Ethics is a pretty important factor in any kind of claim investigation.

The courts take bias very seriously in claim investigation cases for obvious reasons, money being the motivating factor.

Of course, for some insurance companies, money or bonuses can be the motivating factor to skew a claim adjusters investigation into a claim.

Chip Merlin, over at Property Insurance Law Blog, commented on this issue in a recent blog post bringing to light a lot of interesting things I had never even heard of.

The first disturbing trend Merlin brings out is how insurance companies “fight and object” when a policyholder’s attorney asks for information regarding incentives for claims adjusters. The insurance companies attorneys obviously worry that this could prove bias in the eyes of the court.

In fact, State Farm was embroiled in a “landmark wrongful claims practice case” that went on for years because they refused to provide the documents for their personnel or the company’s goals. In the end and under a court order, the documents were relinquished and it was determined that State Farm was paying out bonuses to company employees to lower the amount paid out per claim.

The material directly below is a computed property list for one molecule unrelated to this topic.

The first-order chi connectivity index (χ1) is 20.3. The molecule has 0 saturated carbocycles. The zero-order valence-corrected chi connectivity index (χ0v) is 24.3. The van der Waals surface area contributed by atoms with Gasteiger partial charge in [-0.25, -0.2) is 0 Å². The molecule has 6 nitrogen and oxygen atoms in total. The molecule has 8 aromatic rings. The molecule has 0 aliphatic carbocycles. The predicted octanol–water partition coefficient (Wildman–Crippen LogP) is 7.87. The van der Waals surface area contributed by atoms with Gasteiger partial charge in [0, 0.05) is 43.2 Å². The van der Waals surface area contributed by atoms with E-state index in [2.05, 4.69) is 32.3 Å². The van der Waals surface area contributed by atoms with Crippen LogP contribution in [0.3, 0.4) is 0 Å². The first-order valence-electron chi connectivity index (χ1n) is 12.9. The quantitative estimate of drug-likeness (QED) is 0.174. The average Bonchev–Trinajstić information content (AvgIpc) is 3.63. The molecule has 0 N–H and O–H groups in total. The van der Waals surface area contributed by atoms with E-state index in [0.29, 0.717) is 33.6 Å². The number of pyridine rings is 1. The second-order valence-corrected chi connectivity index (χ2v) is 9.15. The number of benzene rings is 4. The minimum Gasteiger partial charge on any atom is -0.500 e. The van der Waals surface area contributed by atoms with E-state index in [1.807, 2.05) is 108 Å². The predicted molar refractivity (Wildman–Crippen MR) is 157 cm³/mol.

Other insurance companies have apparently attempted to perform the same or similar stonewalling tactics as State Farm. The Merlin Law Group cataloged some of these examples here and they are quite interesting.

Here’s a few I personally liked (bolding added to emphasize ridiculousness):

“It is strong evidence of bad faith when an insurance carrier rejects the advice of its attorney in handling the negotiation and/or settlement of claims against the insured. As a corollary, the mere fact that the insurance company has followed its attorney’s advice is not a defense, but merely one fact to be considered by the jury in determining whether the insurance company acted in bad faith. ”

“The insurance company may be held liable for bad faith if it fails to promptly send a check after settlement agreement has been reached. ”

What do you think? Have you had experience with similar stonewalling tactics from insurance companies?